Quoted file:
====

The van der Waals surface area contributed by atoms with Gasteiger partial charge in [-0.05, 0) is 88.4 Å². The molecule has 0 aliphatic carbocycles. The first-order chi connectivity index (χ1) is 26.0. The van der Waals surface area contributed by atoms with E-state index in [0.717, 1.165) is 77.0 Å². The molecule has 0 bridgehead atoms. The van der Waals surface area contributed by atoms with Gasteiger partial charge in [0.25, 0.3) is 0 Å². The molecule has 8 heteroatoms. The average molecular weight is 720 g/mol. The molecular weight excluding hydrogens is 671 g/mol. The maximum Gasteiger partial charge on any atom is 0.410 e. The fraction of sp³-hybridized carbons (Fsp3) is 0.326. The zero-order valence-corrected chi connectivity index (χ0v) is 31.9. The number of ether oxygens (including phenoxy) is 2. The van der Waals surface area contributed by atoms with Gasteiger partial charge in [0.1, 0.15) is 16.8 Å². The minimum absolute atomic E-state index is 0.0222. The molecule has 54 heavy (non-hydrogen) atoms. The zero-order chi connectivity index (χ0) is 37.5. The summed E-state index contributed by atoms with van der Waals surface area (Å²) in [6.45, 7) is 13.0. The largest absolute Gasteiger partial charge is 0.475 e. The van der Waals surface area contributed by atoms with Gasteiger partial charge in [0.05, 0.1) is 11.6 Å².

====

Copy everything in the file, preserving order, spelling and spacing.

The van der Waals surface area contributed by atoms with Gasteiger partial charge in [-0.05, 0) is 88.4 Å². The molecule has 0 aliphatic carbocycles. The first-order chi connectivity index (χ1) is 26.0. The van der Waals surface area contributed by atoms with E-state index in [0.717, 1.165) is 77.0 Å². The molecule has 0 bridgehead atoms. The van der Waals surface area contributed by atoms with Gasteiger partial charge in [0.25, 0.3) is 0 Å². The molecule has 8 heteroatoms. The average molecular weight is 720 g/mol. The molecular weight excluding hydrogens is 671 g/mol. The maximum Gasteiger partial charge on any atom is 0.410 e. The fraction of sp³-hybridized carbons (Fsp3) is 0.326. The zero-order valence-corrected chi connectivity index (χ0v) is 31.9. The number of ether oxygens (including phenoxy) is 2. The van der Waals surface area contributed by atoms with Gasteiger partial charge in [0.1, 0.15) is 16.8 Å². The minimum absolute atomic E-state index is 0.0222. The molecule has 54 heavy (non-hydrogen) atoms. The zero-order chi connectivity index (χ0) is 37.5. The summed E-state index contributed by atoms with van der Waals surface area (Å²) in [6.45, 7) is 13.0. The largest absolute Gasteiger partial charge is 0.475 e. The van der Waals surface area contributed by atoms with Gasteiger partial charge in [0.05, 0.1) is 11.6 Å².